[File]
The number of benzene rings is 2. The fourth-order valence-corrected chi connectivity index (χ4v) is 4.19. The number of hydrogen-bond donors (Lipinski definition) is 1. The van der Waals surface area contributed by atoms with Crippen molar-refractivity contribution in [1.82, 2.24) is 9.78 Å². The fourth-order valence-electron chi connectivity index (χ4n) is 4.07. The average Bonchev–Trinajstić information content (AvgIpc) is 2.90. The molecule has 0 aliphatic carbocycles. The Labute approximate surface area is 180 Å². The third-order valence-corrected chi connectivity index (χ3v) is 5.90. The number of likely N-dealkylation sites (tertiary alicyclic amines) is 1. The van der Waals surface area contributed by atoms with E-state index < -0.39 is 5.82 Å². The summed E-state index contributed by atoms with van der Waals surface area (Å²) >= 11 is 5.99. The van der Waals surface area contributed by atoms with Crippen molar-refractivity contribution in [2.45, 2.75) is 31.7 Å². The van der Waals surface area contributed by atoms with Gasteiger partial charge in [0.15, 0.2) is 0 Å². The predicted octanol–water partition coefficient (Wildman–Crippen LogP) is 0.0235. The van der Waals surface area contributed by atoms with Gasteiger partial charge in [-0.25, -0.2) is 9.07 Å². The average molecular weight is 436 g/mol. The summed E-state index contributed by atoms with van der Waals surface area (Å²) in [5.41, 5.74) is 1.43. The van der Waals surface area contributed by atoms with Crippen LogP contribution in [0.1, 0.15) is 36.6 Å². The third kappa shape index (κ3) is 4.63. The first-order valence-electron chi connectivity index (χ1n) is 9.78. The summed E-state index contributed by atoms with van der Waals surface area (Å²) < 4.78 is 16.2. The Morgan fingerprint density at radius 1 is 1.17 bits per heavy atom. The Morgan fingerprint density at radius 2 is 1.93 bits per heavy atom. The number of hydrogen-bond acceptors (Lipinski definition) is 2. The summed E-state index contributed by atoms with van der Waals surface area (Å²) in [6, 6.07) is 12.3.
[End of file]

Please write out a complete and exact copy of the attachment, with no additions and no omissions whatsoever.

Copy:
The number of benzene rings is 2. The fourth-order valence-corrected chi connectivity index (χ4v) is 4.19. The number of hydrogen-bond donors (Lipinski definition) is 1. The van der Waals surface area contributed by atoms with Crippen molar-refractivity contribution in [1.82, 2.24) is 9.78 Å². The fourth-order valence-electron chi connectivity index (χ4n) is 4.07. The average Bonchev–Trinajstić information content (AvgIpc) is 2.90. The molecule has 0 aliphatic carbocycles. The Labute approximate surface area is 180 Å². The third-order valence-corrected chi connectivity index (χ3v) is 5.90. The number of likely N-dealkylation sites (tertiary alicyclic amines) is 1. The van der Waals surface area contributed by atoms with E-state index < -0.39 is 5.82 Å². The summed E-state index contributed by atoms with van der Waals surface area (Å²) >= 11 is 5.99. The van der Waals surface area contributed by atoms with Crippen molar-refractivity contribution in [2.45, 2.75) is 31.7 Å². The van der Waals surface area contributed by atoms with Gasteiger partial charge in [0.15, 0.2) is 0 Å². The predicted octanol–water partition coefficient (Wildman–Crippen LogP) is 0.0235. The van der Waals surface area contributed by atoms with Gasteiger partial charge in [-0.25, -0.2) is 9.07 Å². The average molecular weight is 436 g/mol. The summed E-state index contributed by atoms with van der Waals surface area (Å²) in [5.41, 5.74) is 1.43. The van der Waals surface area contributed by atoms with Crippen LogP contribution in [0.1, 0.15) is 36.6 Å². The third kappa shape index (κ3) is 4.63. The first-order valence-electron chi connectivity index (χ1n) is 9.78. The summed E-state index contributed by atoms with van der Waals surface area (Å²) < 4.78 is 16.2. The Morgan fingerprint density at radius 1 is 1.17 bits per heavy atom. The Morgan fingerprint density at radius 2 is 1.93 bits per heavy atom. The number of hydrogen-bond acceptors (Lipinski definition) is 2. The summed E-state index contributed by atoms with van der Waals surface area (Å²) in [6, 6.07) is 12.3.